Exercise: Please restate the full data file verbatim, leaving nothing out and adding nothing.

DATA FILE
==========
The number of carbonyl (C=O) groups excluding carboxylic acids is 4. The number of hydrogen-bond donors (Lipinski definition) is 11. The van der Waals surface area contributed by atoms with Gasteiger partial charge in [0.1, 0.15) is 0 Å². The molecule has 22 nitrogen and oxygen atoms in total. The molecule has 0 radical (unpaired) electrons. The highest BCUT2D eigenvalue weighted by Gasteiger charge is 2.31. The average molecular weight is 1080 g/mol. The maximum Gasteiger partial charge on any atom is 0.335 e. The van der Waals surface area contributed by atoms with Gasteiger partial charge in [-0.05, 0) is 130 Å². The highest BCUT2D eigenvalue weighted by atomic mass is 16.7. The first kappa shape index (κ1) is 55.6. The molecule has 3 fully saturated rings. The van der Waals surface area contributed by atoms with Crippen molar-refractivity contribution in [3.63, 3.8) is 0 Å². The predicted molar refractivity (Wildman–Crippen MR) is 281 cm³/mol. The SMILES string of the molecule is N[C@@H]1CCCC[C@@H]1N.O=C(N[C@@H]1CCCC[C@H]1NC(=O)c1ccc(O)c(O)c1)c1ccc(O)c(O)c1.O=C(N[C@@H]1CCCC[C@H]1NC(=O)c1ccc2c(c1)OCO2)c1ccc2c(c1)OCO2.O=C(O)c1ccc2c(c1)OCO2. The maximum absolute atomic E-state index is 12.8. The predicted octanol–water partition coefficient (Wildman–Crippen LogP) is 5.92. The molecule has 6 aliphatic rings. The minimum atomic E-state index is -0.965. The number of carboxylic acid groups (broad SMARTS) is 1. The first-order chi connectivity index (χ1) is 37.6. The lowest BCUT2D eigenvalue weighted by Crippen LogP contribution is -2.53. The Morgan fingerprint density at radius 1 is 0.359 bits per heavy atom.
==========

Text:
The number of carbonyl (C=O) groups excluding carboxylic acids is 4. The number of hydrogen-bond donors (Lipinski definition) is 11. The van der Waals surface area contributed by atoms with Gasteiger partial charge in [0.1, 0.15) is 0 Å². The molecule has 22 nitrogen and oxygen atoms in total. The molecule has 0 radical (unpaired) electrons. The highest BCUT2D eigenvalue weighted by Gasteiger charge is 2.31. The average molecular weight is 1080 g/mol. The maximum Gasteiger partial charge on any atom is 0.335 e. The van der Waals surface area contributed by atoms with Gasteiger partial charge in [-0.05, 0) is 130 Å². The highest BCUT2D eigenvalue weighted by atomic mass is 16.7. The first kappa shape index (κ1) is 55.6. The molecule has 3 fully saturated rings. The van der Waals surface area contributed by atoms with Crippen molar-refractivity contribution in [3.63, 3.8) is 0 Å². The predicted molar refractivity (Wildman–Crippen MR) is 281 cm³/mol. The SMILES string of the molecule is N[C@@H]1CCCC[C@@H]1N.O=C(N[C@@H]1CCCC[C@H]1NC(=O)c1ccc(O)c(O)c1)c1ccc(O)c(O)c1.O=C(N[C@@H]1CCCC[C@H]1NC(=O)c1ccc2c(c1)OCO2)c1ccc2c(c1)OCO2.O=C(O)c1ccc2c(c1)OCO2. The maximum absolute atomic E-state index is 12.8. The predicted octanol–water partition coefficient (Wildman–Crippen LogP) is 5.92. The molecule has 6 aliphatic rings. The minimum atomic E-state index is -0.965. The number of carboxylic acid groups (broad SMARTS) is 1. The first-order chi connectivity index (χ1) is 37.6. The lowest BCUT2D eigenvalue weighted by Crippen LogP contribution is -2.53. The Morgan fingerprint density at radius 1 is 0.359 bits per heavy atom.